Lexical Doublets

One of the interesting things about studying the Romanian language is the number of lexical doublets, meaning that quite often two similar words are used, one from a Latin root and one from a non-Latin (usually Slavic) root.

English has many of these, including lord and master, venison and deer, fire and flame or sheep and ewe.

If you are familiar with other Romance languages (and don’t speak a Slavic language), Romanian can be quite confusing as some of these words are recognizable while the non-Latin ones seem quite bizarre.

Let’s look at a few examples!

Latin origin English non-Latin English
caine dog pisica cat
subsol basement/cellar pivnita basement/cellar
fereastra window geam window
salariu salary banii money
cui nail ciocan hammer
aliat ally dusman enemy
voce voice glas voice
picior foot glezna ankle
frunza leaf copac tree
pamant dirt/earth noroi mud
ninge (to) snow zapada snow
sunet sound zgomot sound/noise
cascaval cheese branza cheese
liber free slobod free
spirit spirit duh spirit
mincinos liar cinstit honest
camarad comrade tovaras comrade
egal equal deopotriva equal
tristete sorrow jale sorrow
speranta hope nadejde hope
sanatos healthy bolnav sick/ill
pierdut lost gasit found
pace peace razboi war
puternic powerful slab weak
corp body trup body
plaja beach nisip sand
ora hour ceas hour
seminte seeds boabe seeds/grains
tortura torture chin torture
petrecere party chef party
serviciu work/job slujba work/job
dormi to sleep trezi to awaken
dormitor bedroom pat bed
cer heaven/sky rai heaven
piata market targ market
coada line/queue rand line/queue
barca boat lotca boat
public public obstesc public
nu no da yes

Just for fun, try saying organizaţiile obşteşti!

Can you think of any more examples?

UPDATE: As far as I’m aware, there are no true lexical doublets in Romanian. The only one in this post is “lord and master” as the term refers to two words, often used together in a pair, that come from different origins. My point in writing this post was as a handy way for people learning Romanian (esp from a Romance-language background) to identify related (or identical) words from different sources.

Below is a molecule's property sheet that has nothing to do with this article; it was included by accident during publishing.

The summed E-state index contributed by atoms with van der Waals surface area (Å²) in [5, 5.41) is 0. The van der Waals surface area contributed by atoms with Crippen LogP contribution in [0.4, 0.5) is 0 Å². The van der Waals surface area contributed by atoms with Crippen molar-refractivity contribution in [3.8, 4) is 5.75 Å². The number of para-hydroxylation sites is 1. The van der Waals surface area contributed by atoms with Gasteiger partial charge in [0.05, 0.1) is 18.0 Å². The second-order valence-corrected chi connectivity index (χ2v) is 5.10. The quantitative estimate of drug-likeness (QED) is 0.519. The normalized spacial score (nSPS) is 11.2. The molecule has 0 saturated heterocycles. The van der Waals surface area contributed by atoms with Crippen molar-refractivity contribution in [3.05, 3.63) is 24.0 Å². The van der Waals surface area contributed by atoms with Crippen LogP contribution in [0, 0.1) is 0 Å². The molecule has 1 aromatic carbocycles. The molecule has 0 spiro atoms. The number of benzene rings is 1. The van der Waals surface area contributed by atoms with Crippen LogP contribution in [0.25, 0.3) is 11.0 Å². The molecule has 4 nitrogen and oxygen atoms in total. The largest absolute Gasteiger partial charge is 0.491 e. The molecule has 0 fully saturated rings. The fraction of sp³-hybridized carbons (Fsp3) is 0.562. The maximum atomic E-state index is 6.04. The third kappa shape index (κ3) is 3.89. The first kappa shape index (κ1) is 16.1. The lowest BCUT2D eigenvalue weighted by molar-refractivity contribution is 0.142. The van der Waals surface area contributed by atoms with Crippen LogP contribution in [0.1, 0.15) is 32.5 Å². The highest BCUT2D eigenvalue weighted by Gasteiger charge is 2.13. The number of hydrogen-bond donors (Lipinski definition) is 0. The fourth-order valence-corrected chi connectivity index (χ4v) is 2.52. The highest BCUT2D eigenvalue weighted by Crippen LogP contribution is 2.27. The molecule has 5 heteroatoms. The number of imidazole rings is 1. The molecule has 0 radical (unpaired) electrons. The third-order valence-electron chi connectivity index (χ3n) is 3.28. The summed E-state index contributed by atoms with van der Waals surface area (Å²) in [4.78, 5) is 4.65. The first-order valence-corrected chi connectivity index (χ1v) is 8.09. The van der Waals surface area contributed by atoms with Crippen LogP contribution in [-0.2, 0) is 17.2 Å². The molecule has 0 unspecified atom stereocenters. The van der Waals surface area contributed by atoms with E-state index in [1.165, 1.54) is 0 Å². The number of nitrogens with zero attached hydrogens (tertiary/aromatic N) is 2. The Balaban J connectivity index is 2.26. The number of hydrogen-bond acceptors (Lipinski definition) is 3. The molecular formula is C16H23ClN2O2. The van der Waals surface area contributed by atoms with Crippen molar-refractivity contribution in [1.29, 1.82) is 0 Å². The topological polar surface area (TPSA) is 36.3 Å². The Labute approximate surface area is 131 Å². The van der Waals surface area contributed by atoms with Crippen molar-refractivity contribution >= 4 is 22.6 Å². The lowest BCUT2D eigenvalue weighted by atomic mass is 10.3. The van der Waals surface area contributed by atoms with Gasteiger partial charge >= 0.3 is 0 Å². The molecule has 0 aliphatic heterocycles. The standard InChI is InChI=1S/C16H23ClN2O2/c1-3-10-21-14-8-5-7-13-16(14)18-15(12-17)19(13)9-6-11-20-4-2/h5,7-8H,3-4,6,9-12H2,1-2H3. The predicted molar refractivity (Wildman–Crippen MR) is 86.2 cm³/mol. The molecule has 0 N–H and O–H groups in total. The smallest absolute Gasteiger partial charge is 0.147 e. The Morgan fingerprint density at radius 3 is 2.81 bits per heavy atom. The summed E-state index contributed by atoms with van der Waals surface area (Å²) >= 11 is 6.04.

31 Comments Add yours

  1. Wisdom says:

    Thanks Emmette! Things are going great for the band and we would love to see you when you’re in town as we haven’t seen you in ages. Take care and drop a line sometime.


  2. exmodia says:

    Technically these are not linguistic doublets but opposites. An example of a double would be “pork” and “swine” where pork is from Latin/Romance and swine is from Germanic and both reference the same thing (in this case the “pig”, which when included, would make this a “triplet” by the addition the Nordic loan-word for the same animal).


  3. Lavinia says:

    er….ceas also means watch/clock. :D


    1. Natasha says:

      Ohhhh yeaa,you are really so beituaful !! And stunning,no kidding <3 <3 Gorgeous eyes you have.Love love the details on your new scarf and I'm excited on your new purchases !And I love your new profile photo :)


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